Vive Le Difference!

The McCain/Palin team, correctly in my view, hurls bricks at Obama/Biden for looking to the government to fix all that ails.

Set the free market free, I cheered, pumping my arm enthusiastically in the air with a loud whoop or two thrown in for effect.

But then I came across the following, and my arm dropped across my forehead in an swoon of bitter despair.

    (From Bloomberg) When asked about the quickest way to help Americans struggling with financial ruin, McCain said he would order the Treasury Department to purchase bad mortgages to keep people in their homes.

    "And it's my proposal, it's not Senator Obama's proposal, it's not President Bush's proposal," McCain said. His campaign estimates it would cost about $300 billion, some of which could be diverted from an existing $700 billion rescue package.

Democrat, Republican... two sides of a statist coin if you ask me.

But wait, just when my despair was about to turn to cynicism, I came across this other item from Bloomberg... they caught the culprit behind the financial crisis!

His name, in case you hadn't heard, is Kenneth Rickel. And better yet, he's from Beverly Hills! Rich and greedy, just as we suspected. Bring out the duct tape and truncheons, I say!

From Bloomberg's report on the miscreant behind the crime of the century...

    Here's what Rosalind R. Tyson, director of the SEC's Los Angeles office, had to say in the same press release: Rickel and his firm "engaged in serial violations of an important regulation designed to protect the integrity of the capital markets." It's enough to make you think he's the Jeffrey Dahmer of Wall Street.

    Just what kind of short seller is our man Rickel? Not a naked short seller, like the kind Cox normally vilifies. And while the SEC may have called his civil violations "illegal," it didn't accuse him of fraud.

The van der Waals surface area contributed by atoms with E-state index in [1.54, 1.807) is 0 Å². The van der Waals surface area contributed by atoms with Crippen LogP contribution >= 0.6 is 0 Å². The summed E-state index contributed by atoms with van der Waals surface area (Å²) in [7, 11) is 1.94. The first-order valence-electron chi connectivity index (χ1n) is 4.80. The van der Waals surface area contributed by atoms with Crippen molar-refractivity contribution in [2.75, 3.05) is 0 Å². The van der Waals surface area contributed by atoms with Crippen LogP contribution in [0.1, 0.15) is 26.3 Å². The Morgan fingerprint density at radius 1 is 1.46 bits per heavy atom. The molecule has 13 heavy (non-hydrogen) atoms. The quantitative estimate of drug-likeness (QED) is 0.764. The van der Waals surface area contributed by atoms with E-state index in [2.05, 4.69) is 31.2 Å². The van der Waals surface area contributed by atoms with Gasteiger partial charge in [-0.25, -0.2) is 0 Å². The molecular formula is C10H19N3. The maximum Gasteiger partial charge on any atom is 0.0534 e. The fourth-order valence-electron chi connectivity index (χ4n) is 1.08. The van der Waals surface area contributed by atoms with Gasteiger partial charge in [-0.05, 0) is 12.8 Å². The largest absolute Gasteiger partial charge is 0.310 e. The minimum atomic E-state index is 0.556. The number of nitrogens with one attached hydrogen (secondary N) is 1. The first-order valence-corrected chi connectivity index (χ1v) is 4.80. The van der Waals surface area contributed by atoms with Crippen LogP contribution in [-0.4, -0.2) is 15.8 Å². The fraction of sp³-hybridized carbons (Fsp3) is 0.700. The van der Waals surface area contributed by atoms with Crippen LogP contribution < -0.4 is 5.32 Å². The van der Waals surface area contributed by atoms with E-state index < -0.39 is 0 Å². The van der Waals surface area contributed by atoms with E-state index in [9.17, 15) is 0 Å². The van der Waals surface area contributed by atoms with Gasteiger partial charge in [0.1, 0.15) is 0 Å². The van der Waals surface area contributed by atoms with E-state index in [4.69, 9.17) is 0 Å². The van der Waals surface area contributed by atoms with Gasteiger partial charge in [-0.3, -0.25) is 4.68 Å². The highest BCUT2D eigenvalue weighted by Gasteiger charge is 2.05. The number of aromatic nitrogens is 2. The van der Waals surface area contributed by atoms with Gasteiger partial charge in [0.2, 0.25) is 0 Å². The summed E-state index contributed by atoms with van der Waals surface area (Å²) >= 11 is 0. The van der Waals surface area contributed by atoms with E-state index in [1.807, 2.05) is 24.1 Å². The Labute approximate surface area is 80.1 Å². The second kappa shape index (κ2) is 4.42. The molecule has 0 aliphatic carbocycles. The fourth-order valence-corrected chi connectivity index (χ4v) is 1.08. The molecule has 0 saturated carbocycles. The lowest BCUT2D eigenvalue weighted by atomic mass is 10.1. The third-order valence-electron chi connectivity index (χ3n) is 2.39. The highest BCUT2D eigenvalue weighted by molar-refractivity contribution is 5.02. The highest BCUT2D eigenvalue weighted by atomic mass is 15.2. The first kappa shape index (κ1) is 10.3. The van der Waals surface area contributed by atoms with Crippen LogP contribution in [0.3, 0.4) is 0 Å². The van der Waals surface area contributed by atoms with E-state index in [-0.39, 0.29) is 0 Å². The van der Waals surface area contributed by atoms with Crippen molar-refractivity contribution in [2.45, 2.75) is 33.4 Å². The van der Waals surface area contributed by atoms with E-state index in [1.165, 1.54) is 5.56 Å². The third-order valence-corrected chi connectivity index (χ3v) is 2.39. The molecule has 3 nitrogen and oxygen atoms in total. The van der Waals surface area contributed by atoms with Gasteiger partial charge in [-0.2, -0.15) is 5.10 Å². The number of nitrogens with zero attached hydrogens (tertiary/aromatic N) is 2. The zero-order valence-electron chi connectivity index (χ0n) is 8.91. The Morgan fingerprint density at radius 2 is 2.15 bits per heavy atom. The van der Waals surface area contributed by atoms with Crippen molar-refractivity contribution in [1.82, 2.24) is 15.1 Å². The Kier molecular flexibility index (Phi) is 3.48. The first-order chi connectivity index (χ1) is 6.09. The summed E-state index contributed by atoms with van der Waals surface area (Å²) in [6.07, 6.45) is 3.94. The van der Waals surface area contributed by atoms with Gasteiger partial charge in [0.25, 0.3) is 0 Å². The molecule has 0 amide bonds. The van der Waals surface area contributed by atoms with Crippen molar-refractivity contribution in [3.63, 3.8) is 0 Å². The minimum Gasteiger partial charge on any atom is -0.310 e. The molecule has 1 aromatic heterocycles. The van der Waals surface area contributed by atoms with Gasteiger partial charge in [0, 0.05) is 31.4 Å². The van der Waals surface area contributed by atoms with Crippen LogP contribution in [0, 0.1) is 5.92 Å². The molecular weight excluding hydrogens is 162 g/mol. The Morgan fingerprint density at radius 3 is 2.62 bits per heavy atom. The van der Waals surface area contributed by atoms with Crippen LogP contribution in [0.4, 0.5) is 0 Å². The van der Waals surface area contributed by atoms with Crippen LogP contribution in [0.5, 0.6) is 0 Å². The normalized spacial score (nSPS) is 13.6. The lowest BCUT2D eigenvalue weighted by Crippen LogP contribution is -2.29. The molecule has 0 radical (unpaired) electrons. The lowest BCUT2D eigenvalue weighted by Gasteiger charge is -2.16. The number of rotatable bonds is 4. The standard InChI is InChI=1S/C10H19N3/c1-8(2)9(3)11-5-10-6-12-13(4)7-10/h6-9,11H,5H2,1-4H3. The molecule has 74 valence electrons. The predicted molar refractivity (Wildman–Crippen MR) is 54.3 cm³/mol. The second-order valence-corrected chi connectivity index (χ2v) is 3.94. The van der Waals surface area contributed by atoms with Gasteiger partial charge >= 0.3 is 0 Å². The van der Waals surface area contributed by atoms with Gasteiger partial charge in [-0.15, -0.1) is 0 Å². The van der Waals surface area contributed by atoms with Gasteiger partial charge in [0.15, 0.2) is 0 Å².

According to the SEC's complaint, Rickel covered short sales on 14 companies with shares he bought through their public stock offerings. If he'd covered his bets with stock he bought on the open market, he would've been OK under the rules. In a short sale, an investor sells borrowed shares, hoping to buy them back at a lower price and pocket the difference as profit. (Naked shorts sell shares without borrowing them first.)

And what was the totality of Rickel's ill-gotten gains? $207,291. For shame, Mr. Rickel, for shame! (You can read the whole story here:)

Kind of reminds me of Barney Frank's blaming the housing collapse on the free market (see last week's edition). On that topic, someone -- and I am sorry to say I don't recollect, but thanks to whomever you are -- sent along the following.

1223666322-comic

Which brings me to my song of the week, a classic and very appropriate to today's situation. It's Ship of Fools by World Party. You can listen to it here.

And, Now for Something Entirely Different...

I'm tired of writing about doom and gloom. So, let's take a quick breather by spending a few minutes on one of my favorite topics... the more optimistic topic of technology. This week, a couple of items came to my attention.

Amazon Kindle 2 Cars for Teens. The first is that Ford announced they are coming out with a new car that allows parents control over maximum speed, music volume, and required seat belt usage. As the father of two pre-teens and remembering my own experience as a teenager behind the wheel (final tally four accidents, one serious), I am solidly in Ford's customer demographic for this innovation.

Kindle 2 Coming. Subscriber and regular correspondent Marv A. tipped me off to the fact that the much anticipated Kindle V.2 is on the way. In fact, here's a peek at it. As readers of any duration know, I am in love with this technology... and even more so with each passing day. If you don't have a Kindle yet, you just don't know what you're missing. In any event, here's a link to an article on the new version. I'll be a buyer (that will make three for a family of four... but I suspect it will be four for four in the not-too-distant future.)

Correspondence

I have received many wonderful and thoughtful emails over the last couple of weeks (along with a few not so wonderful, but hey, it is what it is). While I read all email addressed to me, the problem comes in responding, which takes longer. The problem is that the incoming mail – perfectly understandable given the temper tantrum being thrown by global markets – has reached the point where I am falling hopelessly behind.